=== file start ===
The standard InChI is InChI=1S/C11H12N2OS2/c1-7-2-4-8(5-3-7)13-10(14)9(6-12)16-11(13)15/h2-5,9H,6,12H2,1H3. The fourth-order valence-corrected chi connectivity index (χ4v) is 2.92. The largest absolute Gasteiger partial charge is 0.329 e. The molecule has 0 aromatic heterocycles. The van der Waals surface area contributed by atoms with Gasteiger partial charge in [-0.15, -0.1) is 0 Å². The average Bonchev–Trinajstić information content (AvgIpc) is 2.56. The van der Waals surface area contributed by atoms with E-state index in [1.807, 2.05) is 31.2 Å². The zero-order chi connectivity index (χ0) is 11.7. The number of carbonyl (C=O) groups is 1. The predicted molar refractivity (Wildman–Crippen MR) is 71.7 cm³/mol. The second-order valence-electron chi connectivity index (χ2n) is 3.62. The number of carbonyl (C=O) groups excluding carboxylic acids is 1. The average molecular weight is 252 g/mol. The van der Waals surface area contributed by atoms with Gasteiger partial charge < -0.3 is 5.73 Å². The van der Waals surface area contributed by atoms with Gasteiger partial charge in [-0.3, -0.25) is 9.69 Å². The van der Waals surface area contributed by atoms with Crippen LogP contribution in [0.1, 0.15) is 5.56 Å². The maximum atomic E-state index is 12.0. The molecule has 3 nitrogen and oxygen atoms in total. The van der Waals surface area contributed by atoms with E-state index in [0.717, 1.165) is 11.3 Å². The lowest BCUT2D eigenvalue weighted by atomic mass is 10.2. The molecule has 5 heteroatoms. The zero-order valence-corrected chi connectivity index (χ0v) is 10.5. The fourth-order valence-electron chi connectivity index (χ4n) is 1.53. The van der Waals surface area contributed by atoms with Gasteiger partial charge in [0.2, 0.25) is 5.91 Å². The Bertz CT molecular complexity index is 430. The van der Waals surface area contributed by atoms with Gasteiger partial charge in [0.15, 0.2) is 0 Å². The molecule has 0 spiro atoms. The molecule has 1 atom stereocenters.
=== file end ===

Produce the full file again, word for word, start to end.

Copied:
The standard InChI is InChI=1S/C11H12N2OS2/c1-7-2-4-8(5-3-7)13-10(14)9(6-12)16-11(13)15/h2-5,9H,6,12H2,1H3. The fourth-order valence-corrected chi connectivity index (χ4v) is 2.92. The largest absolute Gasteiger partial charge is 0.329 e. The molecule has 0 aromatic heterocycles. The van der Waals surface area contributed by atoms with Gasteiger partial charge in [-0.15, -0.1) is 0 Å². The average Bonchev–Trinajstić information content (AvgIpc) is 2.56. The van der Waals surface area contributed by atoms with E-state index in [1.807, 2.05) is 31.2 Å². The zero-order chi connectivity index (χ0) is 11.7. The number of carbonyl (C=O) groups is 1. The predicted molar refractivity (Wildman–Crippen MR) is 71.7 cm³/mol. The second-order valence-electron chi connectivity index (χ2n) is 3.62. The number of carbonyl (C=O) groups excluding carboxylic acids is 1. The average molecular weight is 252 g/mol. The van der Waals surface area contributed by atoms with Gasteiger partial charge < -0.3 is 5.73 Å². The van der Waals surface area contributed by atoms with Gasteiger partial charge in [-0.3, -0.25) is 9.69 Å². The van der Waals surface area contributed by atoms with Crippen LogP contribution in [0.1, 0.15) is 5.56 Å². The maximum atomic E-state index is 12.0. The molecule has 3 nitrogen and oxygen atoms in total. The van der Waals surface area contributed by atoms with E-state index in [0.717, 1.165) is 11.3 Å². The lowest BCUT2D eigenvalue weighted by atomic mass is 10.2. The molecule has 5 heteroatoms. The zero-order valence-corrected chi connectivity index (χ0v) is 10.5. The fourth-order valence-electron chi connectivity index (χ4n) is 1.53. The van der Waals surface area contributed by atoms with Gasteiger partial charge in [0.2, 0.25) is 5.91 Å². The Bertz CT molecular complexity index is 430. The van der Waals surface area contributed by atoms with Gasteiger partial charge in [0.15, 0.2) is 0 Å². The molecule has 0 spiro atoms. The molecule has 1 atom stereocenters.